MD: I loved drawing the spiders. I sort of wish I could have done a whole narrative just about the spiders from the book. Maybe I will one day.
CA: I understand the comic originally started as a planned comic strip that you would run online and in some college newspapers, but nothing ever came of the latter, and thus you were free to abandon the individual strip format.
The final book really holds together remarkably well though, as if it was always intended to be a graphic novel. How far were you into the project before you began regarding it as a whole, rather than distinct pieces of a whole?
MD: I tried to think of each installment as its own, unique unit—like, each page has its own color scheme and rhythm and still kind of “concludes” in the last panel. But yeah, it only took me five or six strips before I started to realize a larger narrative was forming, and that the comics stopped being self-contained. That tends to happen to me.
CA: Had things worked out differently on that regard, could this work have been an ongoing one, or is it something you always envisioned with some sort of ending?
MD: I had an ending in mind for it very early on. I had the final strip in my head for a long time, but I just wasn’t sure how I’d get there. I improvised my way there, basically.
CA: The pages that stayed with me the most were those two in which we see the black ant/red ant war, which is really an astounding piece of art and storytelling. One could stare at those pages for ages. How long did it take to draw them, and was it difficult to keep thinking of different ways for the ants to kill one another?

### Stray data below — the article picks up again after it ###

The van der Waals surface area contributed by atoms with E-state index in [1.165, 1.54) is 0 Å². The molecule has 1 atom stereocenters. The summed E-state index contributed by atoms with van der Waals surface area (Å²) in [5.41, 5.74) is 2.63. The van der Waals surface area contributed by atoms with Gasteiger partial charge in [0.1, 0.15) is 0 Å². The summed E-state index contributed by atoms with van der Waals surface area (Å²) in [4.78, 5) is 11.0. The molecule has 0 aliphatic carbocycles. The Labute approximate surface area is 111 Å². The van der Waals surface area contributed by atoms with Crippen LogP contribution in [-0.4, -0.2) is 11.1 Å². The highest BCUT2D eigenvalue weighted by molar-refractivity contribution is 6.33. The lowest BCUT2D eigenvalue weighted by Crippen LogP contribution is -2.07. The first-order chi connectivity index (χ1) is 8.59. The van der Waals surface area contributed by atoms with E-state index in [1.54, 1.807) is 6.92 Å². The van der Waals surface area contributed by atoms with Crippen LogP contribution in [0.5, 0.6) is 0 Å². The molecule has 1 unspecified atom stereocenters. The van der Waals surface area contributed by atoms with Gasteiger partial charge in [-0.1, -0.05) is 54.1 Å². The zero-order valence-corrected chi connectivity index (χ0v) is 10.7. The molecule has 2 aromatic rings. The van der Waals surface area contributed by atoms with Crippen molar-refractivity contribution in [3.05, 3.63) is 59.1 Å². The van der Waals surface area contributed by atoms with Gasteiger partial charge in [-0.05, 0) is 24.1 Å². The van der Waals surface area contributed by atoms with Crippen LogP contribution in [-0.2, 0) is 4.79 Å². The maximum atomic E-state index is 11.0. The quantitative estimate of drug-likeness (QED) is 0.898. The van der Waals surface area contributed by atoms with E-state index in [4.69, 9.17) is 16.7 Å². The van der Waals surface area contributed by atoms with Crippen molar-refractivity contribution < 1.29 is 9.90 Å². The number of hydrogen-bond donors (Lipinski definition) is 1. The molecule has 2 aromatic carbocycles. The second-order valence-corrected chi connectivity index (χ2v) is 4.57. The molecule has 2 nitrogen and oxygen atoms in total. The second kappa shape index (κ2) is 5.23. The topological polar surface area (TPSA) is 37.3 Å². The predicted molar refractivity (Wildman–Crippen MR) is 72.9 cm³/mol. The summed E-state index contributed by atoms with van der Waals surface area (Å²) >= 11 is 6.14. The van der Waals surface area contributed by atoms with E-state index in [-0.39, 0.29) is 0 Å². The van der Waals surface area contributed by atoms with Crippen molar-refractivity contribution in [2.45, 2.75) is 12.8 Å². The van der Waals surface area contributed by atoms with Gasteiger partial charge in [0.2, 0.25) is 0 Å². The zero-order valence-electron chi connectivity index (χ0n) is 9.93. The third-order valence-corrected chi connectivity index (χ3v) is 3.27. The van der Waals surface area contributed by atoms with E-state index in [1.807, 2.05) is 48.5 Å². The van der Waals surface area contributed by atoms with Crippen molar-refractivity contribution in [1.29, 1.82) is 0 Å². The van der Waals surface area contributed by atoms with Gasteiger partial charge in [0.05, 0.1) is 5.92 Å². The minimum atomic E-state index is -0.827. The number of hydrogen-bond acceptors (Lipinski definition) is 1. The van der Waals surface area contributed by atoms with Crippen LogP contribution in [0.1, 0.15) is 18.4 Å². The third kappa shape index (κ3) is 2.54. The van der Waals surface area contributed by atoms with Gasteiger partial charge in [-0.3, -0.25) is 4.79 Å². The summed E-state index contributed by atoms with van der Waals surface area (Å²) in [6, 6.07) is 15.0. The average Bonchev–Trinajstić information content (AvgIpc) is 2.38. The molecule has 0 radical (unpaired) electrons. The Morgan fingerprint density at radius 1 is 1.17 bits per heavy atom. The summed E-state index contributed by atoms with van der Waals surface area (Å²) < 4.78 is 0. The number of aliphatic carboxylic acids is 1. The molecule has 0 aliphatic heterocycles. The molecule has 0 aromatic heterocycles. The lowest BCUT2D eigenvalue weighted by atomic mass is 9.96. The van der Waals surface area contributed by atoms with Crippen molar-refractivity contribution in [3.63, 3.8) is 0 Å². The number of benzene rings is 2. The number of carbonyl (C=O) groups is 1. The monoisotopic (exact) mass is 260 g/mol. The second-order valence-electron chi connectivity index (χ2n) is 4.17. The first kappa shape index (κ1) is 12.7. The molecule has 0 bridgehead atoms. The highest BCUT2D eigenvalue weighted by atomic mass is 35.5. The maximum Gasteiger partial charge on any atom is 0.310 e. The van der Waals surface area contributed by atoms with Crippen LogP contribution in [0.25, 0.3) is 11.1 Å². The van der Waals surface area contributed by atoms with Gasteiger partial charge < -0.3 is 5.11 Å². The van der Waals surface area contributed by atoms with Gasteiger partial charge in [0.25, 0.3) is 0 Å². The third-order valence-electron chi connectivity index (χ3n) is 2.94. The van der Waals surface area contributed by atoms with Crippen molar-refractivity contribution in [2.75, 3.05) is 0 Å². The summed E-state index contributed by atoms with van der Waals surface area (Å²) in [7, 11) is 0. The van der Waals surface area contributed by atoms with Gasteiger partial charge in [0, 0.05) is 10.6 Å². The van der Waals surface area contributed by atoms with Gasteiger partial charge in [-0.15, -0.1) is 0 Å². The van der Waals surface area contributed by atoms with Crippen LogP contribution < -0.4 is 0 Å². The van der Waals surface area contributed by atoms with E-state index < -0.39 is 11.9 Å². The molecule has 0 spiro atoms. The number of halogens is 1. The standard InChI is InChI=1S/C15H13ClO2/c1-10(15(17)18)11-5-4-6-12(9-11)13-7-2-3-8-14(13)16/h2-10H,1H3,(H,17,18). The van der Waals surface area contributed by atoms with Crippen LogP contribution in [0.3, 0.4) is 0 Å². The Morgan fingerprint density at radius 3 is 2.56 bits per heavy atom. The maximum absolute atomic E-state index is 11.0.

MD: Those took maybe two or three days instead of the day or day and a half that a strip normally takes me. I like filling space like that, though. I always like very dense drawings, to the point where I use it as a crutch.
I’m always tempted to do more splash pages like that. My comics are always on very rigid grids, and Ant Comic has such a fixed rhythm, so I feel like I have to earn it when I blow it up like that.
CA: The image that freaked me out the most in those pages is that, while there are a lot of ants tearing or knocking one another’s heads off, there is one red ant with a black ant’s head and a black ant with a red ant’s head…they somehow switched heads in battle? What’s up with that?
MD: I enjoy drawing crowd scenes, even if they’re a pain in the ass, and like having small gags or easter eggs in those busy pages. I thought that one detail would be a nice thing to include.
CA: At what point did Ant Comic become Ant Colony, and what accounted for the name change?
MD: D+Q suggested it, and it made sense. I think of Ant Comic as the serial and Ant Colony as the book, and they both read a little differently in my head, so it feels right to identify them as separate things now.
CA: Having made a work of such size and scope at this point, do you think you’ll do another? Do you have a preference between long form and short form comics at this point?
MD: I feel most comfortable with short form comics, but I’m still planning to do long form narratives. I try to think of the longer stuff in short, manageable installments, which is why I serialize so much of it. Right now, I have a few long-ish comics I’m working on—Sticks Angelica, Leather Space Man, Kid Mafia and Eilzabeth of Canada—all in varying degreess of completion.